Great Britain coach Chris Newton predicts the battle for places within the track endurance squad will force athletes to go ‘further, faster and move their event on’.
The three-time Olympic medallist is overseeing seven riders in Minsk, Belarus for track cycling’s showcase event, consisting of three defending team pursuit champions plus four British Cycling Academy riders.
In addition to the four team pursuit places, Newton will also need to select who competes in the omnium, individual pursuit, scratch, points and Madison disciplines from 20-24 February and admits there is healthy ‘fight’ for spots.
“It’s encouraging we’ve got quite a strong depth of riders now that are going to that level,” said Newton, who has been overseeing both Podium and Academy riders since October.
“It’s taken a couple of years for some of these athletes to reach that level because of the events changing, it (team pursuit) has moved away from an endurance event. It’s not quite a sprint event, it requires a special kind of athlete that we are trying to nurture I would say. It’s satisfying that the guys I have worked with are now heading to the worlds.”
Up-and-coming talents Jon Dibben, Owian Doull, Sam Harrison and Simon Yates have joined seasoned pursuiters Ed Clancy, Steven Burke and Andy Tennant for Great Britain’s first major post-London track meet.
Newton, a former points race and team pursuit world champion, is adamant the blend of experience and youth is the perfect alchemy to push Great Britain forward over the next Olympic cycle to Rio.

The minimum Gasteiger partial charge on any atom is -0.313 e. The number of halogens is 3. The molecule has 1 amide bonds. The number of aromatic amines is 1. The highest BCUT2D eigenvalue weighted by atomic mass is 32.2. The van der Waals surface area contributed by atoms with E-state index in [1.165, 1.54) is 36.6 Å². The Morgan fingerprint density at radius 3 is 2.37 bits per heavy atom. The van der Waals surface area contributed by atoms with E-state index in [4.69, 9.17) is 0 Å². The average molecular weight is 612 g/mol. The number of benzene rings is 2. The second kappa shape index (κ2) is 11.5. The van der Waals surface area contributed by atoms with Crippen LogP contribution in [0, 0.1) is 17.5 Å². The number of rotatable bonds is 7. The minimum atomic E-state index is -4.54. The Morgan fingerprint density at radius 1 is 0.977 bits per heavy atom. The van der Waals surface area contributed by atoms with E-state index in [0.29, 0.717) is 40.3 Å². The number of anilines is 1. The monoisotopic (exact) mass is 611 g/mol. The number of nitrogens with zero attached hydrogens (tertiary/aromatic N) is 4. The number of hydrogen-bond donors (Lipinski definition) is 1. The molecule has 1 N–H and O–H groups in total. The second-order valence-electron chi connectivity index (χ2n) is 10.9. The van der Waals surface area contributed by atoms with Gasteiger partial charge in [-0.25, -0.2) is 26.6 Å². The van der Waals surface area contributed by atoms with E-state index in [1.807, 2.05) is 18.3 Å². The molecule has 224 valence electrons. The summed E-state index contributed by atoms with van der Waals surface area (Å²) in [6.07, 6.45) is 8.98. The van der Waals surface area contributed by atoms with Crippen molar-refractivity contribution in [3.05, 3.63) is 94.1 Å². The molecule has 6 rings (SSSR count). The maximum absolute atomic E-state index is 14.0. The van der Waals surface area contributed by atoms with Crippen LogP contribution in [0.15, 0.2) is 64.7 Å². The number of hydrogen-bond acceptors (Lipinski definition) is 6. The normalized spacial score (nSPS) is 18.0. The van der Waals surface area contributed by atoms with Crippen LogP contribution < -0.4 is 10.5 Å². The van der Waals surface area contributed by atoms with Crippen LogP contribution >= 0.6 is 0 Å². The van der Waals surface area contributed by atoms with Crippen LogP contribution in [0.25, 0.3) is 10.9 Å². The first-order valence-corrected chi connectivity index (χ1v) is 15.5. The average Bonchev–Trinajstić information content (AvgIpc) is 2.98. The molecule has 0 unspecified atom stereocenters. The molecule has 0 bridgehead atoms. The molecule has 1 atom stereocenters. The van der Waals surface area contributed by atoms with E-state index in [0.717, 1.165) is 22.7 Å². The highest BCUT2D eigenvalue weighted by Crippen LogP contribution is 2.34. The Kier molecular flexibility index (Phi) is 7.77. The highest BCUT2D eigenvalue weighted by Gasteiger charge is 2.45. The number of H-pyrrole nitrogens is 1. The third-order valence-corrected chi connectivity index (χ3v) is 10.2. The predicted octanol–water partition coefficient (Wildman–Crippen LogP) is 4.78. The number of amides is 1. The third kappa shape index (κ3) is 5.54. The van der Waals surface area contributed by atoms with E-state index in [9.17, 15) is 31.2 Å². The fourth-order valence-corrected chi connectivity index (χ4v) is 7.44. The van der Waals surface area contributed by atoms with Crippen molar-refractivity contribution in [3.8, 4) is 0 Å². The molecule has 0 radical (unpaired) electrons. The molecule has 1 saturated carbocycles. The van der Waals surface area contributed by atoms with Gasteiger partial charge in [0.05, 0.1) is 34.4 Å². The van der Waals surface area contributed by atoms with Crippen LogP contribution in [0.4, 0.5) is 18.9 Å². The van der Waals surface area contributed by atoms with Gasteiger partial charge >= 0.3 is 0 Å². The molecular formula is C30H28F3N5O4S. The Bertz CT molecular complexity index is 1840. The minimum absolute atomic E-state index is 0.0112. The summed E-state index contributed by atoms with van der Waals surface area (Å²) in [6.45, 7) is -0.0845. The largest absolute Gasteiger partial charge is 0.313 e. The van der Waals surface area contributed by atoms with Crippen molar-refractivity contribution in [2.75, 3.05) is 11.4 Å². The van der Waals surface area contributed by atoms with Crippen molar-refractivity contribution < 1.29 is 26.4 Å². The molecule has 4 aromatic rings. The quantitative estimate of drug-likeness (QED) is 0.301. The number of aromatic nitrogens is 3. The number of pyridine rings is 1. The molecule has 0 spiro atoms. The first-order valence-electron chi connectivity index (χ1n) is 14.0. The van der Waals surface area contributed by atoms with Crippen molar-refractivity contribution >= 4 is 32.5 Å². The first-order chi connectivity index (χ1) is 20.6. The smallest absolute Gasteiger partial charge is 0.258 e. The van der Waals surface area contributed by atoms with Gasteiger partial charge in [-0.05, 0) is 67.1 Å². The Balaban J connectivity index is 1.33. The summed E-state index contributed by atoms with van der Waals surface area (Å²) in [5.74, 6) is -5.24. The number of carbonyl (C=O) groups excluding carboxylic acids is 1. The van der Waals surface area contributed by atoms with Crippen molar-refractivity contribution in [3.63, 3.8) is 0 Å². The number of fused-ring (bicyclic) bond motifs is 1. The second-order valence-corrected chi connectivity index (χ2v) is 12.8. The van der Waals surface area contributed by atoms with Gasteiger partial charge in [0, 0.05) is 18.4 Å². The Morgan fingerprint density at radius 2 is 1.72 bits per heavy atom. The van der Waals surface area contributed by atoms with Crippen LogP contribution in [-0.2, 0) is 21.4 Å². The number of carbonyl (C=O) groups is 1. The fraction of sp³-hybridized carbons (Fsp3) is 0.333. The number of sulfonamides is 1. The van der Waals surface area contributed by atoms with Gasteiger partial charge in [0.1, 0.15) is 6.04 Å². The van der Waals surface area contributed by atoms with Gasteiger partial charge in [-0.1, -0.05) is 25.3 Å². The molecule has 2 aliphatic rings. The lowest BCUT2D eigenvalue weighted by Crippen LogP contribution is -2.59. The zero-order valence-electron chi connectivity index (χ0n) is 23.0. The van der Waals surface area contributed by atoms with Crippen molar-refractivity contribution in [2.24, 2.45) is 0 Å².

“I think every other nation is the same for this forthcoming worlds, most nations have put in a different team, a young team, trying different things and we’re very fortunate we can do that,” Newton said.
“But we are also fortunate that there are existing athletes that are still well within an Olympic cycle - if not further - who are so fired up to still perform and fight for a place, which also has a knock on effect to the younger athletes knowing that’s the level they need to achieve.
“It’s a fight to get into the squad and when you have eight riders fighting for four places for the team pursuit and then fighting for the omnium place it does bode well for the future. Everyone’s on their toes, wanting to go further, faster and move their event on again past the world record that currently stands.”
"Everyone’s on their toes, wanting to go further, faster and move their event on again past the world record that currently stands."
And Newton added that he anticipates the pool of riders to increase in the future.
“Other athletes who haven’t made the cut this time around, give them another year on the road to just increase their strength, to progress them as an athlete. We’ll see a few more riders coming through.
“Since the beginning of October they have benefitted from multiple training camps in Majorca, training alongside Team Sky for instance so they’ve had that experience. They had that learning process so when they come back into it, which they will in the summer post-worlds, they are already a step ahead and that moves everyone forward.”
Ed Clancy’s decision to switch back to the team pursuit from the sprint format added an extra ingredient into the mix for Newton prior to the competition.
The two-time Olympic champion missed out on a team sprint spot for the championships, prompting his move back to the endurance squad which handed Newton a tough choice to make.
“When I learnt that Ed wanted to come back into team pursuit I knew straight away that some rider was going to miss out on the cut for the worlds,” Newton said.
“That’s part and parcel of being an athlete but the guys took it really well and they saw the positive side of that. We would never take Ed back on if it was going through the motions - he is fired up to perform.”